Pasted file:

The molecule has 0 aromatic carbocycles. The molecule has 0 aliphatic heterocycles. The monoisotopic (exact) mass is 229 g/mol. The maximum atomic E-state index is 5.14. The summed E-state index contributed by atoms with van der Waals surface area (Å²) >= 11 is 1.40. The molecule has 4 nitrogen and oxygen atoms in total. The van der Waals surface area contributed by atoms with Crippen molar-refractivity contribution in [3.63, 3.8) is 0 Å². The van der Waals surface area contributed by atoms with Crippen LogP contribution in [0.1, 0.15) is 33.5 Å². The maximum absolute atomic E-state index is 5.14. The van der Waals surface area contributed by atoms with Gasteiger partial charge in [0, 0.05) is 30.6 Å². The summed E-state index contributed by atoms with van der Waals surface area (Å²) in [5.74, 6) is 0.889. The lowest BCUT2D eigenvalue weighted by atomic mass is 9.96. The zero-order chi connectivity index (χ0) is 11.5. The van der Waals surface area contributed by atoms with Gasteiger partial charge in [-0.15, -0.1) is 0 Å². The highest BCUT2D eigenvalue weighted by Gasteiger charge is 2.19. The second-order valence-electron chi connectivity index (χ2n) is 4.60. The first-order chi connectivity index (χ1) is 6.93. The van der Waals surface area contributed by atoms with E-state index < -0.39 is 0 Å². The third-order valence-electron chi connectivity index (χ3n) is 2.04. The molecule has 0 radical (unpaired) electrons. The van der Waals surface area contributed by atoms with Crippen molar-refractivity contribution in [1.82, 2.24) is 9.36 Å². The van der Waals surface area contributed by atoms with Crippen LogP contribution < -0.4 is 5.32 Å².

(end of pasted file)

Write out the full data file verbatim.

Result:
The molecule has 0 aromatic carbocycles. The molecule has 0 aliphatic heterocycles. The monoisotopic (exact) mass is 229 g/mol. The maximum atomic E-state index is 5.14. The summed E-state index contributed by atoms with van der Waals surface area (Å²) >= 11 is 1.40. The molecule has 4 nitrogen and oxygen atoms in total. The van der Waals surface area contributed by atoms with Crippen molar-refractivity contribution in [3.63, 3.8) is 0 Å². The van der Waals surface area contributed by atoms with Crippen LogP contribution in [0.1, 0.15) is 33.5 Å². The maximum absolute atomic E-state index is 5.14. The van der Waals surface area contributed by atoms with Gasteiger partial charge in [0, 0.05) is 30.6 Å². The summed E-state index contributed by atoms with van der Waals surface area (Å²) in [5.74, 6) is 0.889. The lowest BCUT2D eigenvalue weighted by atomic mass is 9.96. The zero-order chi connectivity index (χ0) is 11.5. The van der Waals surface area contributed by atoms with Gasteiger partial charge in [-0.15, -0.1) is 0 Å². The highest BCUT2D eigenvalue weighted by Gasteiger charge is 2.19. The second-order valence-electron chi connectivity index (χ2n) is 4.60. The first-order chi connectivity index (χ1) is 6.93. The van der Waals surface area contributed by atoms with E-state index < -0.39 is 0 Å². The third-order valence-electron chi connectivity index (χ3n) is 2.04. The molecule has 0 radical (unpaired) electrons. The van der Waals surface area contributed by atoms with Crippen molar-refractivity contribution in [1.82, 2.24) is 9.36 Å². The van der Waals surface area contributed by atoms with Crippen LogP contribution < -0.4 is 5.32 Å².